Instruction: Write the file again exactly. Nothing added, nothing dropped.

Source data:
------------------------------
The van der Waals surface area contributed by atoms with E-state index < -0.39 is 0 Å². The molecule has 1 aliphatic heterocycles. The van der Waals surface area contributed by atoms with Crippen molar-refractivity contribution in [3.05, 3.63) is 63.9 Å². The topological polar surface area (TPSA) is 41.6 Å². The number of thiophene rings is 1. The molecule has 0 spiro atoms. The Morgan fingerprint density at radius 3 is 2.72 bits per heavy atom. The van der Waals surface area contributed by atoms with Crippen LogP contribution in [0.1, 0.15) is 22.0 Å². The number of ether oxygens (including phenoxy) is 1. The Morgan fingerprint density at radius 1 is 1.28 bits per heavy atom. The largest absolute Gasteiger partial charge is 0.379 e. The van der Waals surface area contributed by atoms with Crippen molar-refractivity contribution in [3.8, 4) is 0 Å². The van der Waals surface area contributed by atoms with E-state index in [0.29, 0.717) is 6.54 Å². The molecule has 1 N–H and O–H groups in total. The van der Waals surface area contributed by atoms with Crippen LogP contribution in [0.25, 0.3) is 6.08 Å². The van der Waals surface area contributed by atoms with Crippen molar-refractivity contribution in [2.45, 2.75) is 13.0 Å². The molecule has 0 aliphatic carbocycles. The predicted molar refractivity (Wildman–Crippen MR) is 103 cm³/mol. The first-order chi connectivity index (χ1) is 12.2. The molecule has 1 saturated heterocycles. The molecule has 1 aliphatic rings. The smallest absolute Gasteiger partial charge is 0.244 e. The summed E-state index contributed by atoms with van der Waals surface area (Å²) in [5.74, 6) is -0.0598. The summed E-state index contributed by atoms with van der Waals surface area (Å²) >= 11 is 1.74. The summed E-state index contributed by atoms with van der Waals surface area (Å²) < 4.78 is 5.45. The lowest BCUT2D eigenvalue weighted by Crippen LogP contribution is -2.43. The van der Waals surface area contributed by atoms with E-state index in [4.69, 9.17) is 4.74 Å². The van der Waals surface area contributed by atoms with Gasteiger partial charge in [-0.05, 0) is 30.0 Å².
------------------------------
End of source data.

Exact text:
The van der Waals surface area contributed by atoms with E-state index < -0.39 is 0 Å². The molecule has 1 aliphatic heterocycles. The van der Waals surface area contributed by atoms with Crippen molar-refractivity contribution in [3.05, 3.63) is 63.9 Å². The topological polar surface area (TPSA) is 41.6 Å². The number of thiophene rings is 1. The molecule has 0 spiro atoms. The Morgan fingerprint density at radius 3 is 2.72 bits per heavy atom. The van der Waals surface area contributed by atoms with Crippen LogP contribution in [0.1, 0.15) is 22.0 Å². The number of ether oxygens (including phenoxy) is 1. The Morgan fingerprint density at radius 1 is 1.28 bits per heavy atom. The largest absolute Gasteiger partial charge is 0.379 e. The van der Waals surface area contributed by atoms with Crippen molar-refractivity contribution in [3.8, 4) is 0 Å². The van der Waals surface area contributed by atoms with E-state index in [0.29, 0.717) is 6.54 Å². The molecule has 1 N–H and O–H groups in total. The van der Waals surface area contributed by atoms with Crippen LogP contribution in [0.25, 0.3) is 6.08 Å². The van der Waals surface area contributed by atoms with Crippen molar-refractivity contribution in [2.45, 2.75) is 13.0 Å². The molecule has 0 aliphatic carbocycles. The predicted molar refractivity (Wildman–Crippen MR) is 103 cm³/mol. The first-order chi connectivity index (χ1) is 12.2. The molecule has 1 saturated heterocycles. The molecule has 1 aliphatic rings. The smallest absolute Gasteiger partial charge is 0.244 e. The summed E-state index contributed by atoms with van der Waals surface area (Å²) in [5.74, 6) is -0.0598. The summed E-state index contributed by atoms with van der Waals surface area (Å²) >= 11 is 1.74. The summed E-state index contributed by atoms with van der Waals surface area (Å²) < 4.78 is 5.45. The lowest BCUT2D eigenvalue weighted by Crippen LogP contribution is -2.43. The van der Waals surface area contributed by atoms with E-state index in [4.69, 9.17) is 4.74 Å². The van der Waals surface area contributed by atoms with Gasteiger partial charge in [-0.05, 0) is 30.0 Å².